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The Extremity Games: For disabled athletes, it's all about the competition

April 14, 2010 | 10:55 am

No doubt you know about the X Games, but you've probably never heard of the Extremity Games. Like the X Games, events include extreme sports such as motocross and skateboarding. But this extreme competition is only for disabled athletes who have lost a limb or have limb differences.

ExtremityGamesChrisCOX_6488 The Extremity Games started in 2006, and in addition to motocross and skateboarding, sports include wakeboarding, rock climbing, kayaking, mountain biking and martial arts. In May there's a motocross elite competition in Michigan; the main event is in June in Texas; and in September the wakeboarding elite competition takes place in Florida. The games are organized by the Athletes With Disabilities Network, which is a subsidiary of Easter Seals-Michigan.

Chris Ridgway is a motocross racer from Apple Valley who competes in both the Extremity Games as well as in adaptive events for disabled athletes in the X Games. Ridgway, who was profiled on the Outposts blog in 2009, elected to have his left leg amputated below the knee in 2002 after suffering substantial injuries while doing motocross (he's been competing since the early 1990s). Before the amputation he used a wheelchair and endured tremendous pain. Although he says he's not in this to be an inspiration to others, he is by default. "This is the hand I was dealt," he says, "and I've just got to deal with it. I'm pretty sure the other athletes feel the same way."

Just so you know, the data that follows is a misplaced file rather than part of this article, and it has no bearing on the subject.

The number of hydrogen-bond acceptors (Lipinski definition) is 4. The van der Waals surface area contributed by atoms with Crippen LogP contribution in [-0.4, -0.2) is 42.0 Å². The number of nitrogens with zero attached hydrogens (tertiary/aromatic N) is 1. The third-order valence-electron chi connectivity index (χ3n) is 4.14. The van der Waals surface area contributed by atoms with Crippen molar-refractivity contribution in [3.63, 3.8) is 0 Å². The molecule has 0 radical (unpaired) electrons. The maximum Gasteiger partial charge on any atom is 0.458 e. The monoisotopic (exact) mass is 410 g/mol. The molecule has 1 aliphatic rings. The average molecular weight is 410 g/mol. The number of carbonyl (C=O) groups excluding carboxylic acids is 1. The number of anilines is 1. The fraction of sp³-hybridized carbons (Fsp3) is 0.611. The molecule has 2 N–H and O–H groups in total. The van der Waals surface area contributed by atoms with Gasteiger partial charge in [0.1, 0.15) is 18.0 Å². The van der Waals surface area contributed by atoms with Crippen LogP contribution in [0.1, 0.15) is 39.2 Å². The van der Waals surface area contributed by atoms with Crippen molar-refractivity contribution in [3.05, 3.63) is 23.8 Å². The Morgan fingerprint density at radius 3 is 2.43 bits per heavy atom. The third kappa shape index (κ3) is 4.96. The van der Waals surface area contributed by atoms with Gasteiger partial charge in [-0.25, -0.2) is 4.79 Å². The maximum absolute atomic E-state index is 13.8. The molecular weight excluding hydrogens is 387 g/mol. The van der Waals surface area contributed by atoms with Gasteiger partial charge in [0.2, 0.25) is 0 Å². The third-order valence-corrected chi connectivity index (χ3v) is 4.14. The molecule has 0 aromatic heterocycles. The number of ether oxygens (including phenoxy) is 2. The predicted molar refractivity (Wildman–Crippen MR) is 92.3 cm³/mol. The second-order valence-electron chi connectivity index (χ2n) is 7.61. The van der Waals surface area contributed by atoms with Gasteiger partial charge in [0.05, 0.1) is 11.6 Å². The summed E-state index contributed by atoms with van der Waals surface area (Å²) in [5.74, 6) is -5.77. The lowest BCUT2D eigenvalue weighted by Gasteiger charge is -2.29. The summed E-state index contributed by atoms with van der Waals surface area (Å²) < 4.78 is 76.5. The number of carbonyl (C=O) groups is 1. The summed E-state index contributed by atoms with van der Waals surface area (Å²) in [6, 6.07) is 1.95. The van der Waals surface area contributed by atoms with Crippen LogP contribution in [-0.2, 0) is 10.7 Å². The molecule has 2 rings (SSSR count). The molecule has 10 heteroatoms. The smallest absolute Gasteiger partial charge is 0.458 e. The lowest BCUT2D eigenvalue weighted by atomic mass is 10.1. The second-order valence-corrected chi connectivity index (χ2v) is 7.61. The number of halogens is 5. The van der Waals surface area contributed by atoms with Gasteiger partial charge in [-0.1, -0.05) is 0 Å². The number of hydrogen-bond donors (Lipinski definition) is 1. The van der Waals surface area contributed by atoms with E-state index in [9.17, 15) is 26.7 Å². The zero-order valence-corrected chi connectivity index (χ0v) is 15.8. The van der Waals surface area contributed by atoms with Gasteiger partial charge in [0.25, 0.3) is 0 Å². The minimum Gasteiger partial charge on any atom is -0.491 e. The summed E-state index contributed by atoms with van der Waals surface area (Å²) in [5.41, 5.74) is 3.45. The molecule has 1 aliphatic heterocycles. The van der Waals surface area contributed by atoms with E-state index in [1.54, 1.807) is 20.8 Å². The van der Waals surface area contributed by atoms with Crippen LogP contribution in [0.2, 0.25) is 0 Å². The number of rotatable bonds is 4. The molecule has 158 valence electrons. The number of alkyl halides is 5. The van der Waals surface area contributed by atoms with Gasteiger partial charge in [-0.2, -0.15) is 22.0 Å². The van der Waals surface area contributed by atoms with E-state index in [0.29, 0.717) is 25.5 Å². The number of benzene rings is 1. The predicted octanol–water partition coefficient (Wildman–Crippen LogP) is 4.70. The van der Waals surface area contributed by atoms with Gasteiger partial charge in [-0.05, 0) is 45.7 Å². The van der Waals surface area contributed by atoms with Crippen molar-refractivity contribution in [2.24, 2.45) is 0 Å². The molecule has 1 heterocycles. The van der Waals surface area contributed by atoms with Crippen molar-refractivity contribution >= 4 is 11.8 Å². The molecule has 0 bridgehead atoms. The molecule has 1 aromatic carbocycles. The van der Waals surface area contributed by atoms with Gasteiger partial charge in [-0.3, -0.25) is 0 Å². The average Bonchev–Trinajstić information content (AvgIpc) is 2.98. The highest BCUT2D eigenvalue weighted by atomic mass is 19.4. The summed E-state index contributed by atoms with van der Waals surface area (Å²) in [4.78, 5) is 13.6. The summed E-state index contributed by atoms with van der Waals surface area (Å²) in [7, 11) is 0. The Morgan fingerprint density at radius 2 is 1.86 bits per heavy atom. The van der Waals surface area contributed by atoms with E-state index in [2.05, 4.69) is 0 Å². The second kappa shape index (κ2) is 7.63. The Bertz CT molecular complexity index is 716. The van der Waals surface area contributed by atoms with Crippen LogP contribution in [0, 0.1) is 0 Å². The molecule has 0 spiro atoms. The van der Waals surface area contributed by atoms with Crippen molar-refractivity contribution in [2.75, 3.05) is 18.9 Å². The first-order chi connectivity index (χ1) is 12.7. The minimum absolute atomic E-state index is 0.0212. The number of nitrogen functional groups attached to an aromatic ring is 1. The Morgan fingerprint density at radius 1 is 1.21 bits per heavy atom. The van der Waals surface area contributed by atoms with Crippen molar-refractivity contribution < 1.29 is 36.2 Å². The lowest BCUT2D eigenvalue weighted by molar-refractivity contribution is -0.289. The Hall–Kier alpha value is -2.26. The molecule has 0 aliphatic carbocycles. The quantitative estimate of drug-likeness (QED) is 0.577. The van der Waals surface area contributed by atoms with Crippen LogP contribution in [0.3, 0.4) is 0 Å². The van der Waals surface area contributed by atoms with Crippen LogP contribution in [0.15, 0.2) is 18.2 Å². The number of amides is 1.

Of his fellow Extremity Gamers, Ridgway says: "They have the most amazing stories that would literally make you cringe, but at the same time they're not saying, 'Woe is me, I'm down in the dumps.' They work hard and they still go through a lot of pain, but they're doing what they want to do. It's the whole atmosphere around the games that I really love."

He treats the Extremity Games no differently from any other competition. For his first event in 2007 he quit his job and trained intensely for seven months so he could come away with the gold medal. And he did. He now has three golds.

"I'm not special," he says. "Anybody can do this."

Ridgway, who wears a prosthetic leg while racing, recommends that those attending the upcoming Extremity Games talk to the competitors: "It's a story about never giving up," he says. "I can't stand people in my life who are quitters, and that's why I like the athletes in the Extremity Games. They just keep trying."

-- Jeannine Stein

Photo: Chris Ridgway on his motorbike during a practice. Credit: Steve Cox